3. What short-term and/or long-term actions do you believe are necessary to address those issues or concerns?
  4. a) To what extent, if any, would an SEC requirement for public companies to adopt IFRS at a date certain affect your answers above?  Why?

    b) To what extent, if any, would other outside factors affect your answers above?  Which factors and why?
  5. Is there any other input that you'd like to convey to the panel?

If you or your organization would like to submit responses, e-mail them to Tim Woo at  tswoo@fasb.org , no later than Sept. 15. All submissions will be considered public and will be accessible via FASB’s website . Respondents also will be asked to fill out a questionnaire about their company, but the information on that questionnaire will not be posted to the website.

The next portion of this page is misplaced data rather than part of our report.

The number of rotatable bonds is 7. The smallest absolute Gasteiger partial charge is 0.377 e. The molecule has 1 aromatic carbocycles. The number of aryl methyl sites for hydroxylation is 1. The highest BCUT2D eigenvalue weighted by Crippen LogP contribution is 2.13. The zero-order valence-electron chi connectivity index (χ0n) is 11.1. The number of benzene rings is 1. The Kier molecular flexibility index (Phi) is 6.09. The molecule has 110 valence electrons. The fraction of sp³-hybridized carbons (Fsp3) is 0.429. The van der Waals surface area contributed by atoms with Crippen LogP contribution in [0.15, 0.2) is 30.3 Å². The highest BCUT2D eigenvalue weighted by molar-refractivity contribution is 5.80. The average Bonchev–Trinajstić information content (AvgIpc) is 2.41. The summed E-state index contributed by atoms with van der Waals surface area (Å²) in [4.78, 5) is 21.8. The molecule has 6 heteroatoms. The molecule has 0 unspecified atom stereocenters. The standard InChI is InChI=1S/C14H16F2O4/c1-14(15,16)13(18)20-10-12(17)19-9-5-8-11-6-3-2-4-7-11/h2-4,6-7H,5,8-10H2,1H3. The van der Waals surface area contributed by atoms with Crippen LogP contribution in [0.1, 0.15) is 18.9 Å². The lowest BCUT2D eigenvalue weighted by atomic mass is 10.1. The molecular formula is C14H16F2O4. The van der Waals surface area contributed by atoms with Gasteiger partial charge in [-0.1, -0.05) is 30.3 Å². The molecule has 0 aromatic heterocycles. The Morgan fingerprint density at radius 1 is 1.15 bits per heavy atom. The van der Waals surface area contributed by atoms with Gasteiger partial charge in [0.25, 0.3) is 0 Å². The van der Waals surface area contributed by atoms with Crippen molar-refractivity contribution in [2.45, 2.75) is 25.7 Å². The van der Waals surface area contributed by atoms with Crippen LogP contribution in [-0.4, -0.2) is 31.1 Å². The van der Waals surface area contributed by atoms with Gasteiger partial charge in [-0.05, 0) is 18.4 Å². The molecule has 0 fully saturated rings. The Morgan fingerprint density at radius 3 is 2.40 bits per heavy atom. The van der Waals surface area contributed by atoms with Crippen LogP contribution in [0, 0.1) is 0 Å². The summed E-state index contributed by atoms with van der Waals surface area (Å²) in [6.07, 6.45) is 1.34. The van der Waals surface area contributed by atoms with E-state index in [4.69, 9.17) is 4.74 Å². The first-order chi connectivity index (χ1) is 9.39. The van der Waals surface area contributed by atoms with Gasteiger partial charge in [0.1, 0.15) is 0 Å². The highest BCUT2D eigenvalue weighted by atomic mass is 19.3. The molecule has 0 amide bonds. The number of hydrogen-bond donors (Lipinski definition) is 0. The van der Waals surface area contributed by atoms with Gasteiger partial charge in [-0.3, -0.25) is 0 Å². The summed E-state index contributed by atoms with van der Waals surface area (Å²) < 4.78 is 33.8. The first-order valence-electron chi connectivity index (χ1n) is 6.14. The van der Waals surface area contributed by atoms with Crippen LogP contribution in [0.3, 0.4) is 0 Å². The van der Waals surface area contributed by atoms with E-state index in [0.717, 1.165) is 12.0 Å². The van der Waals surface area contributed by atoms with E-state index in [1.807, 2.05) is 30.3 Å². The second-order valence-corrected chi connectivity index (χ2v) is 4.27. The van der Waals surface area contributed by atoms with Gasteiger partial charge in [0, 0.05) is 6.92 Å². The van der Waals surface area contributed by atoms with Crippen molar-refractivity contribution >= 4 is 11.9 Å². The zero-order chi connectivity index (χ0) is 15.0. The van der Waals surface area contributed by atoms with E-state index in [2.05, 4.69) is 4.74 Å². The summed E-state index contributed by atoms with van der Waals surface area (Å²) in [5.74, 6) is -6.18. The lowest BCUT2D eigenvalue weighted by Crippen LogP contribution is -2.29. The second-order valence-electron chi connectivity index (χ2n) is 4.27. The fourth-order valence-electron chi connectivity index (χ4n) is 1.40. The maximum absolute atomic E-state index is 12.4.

A summary of the responses received through Sept. 15 will be prepared and distributed to panel members and participating observers. The summary will be included as part of the observer notes (a publicly available meeting handout) for the panel’s next meeting, which will take place Oct. 8 at the AICPA’s New York City office.


At its last meeting on July 19 in Chicago the 18-member panel weighed in on seven alternative models for private company financial reporting, eliminating models that were based on IFRS and a model that effectively would have maintained the status quo.


All of the remaining models under consideration by the panel would result in differences in GAAP for private companies, where warranted, compared with GAAP for public companies.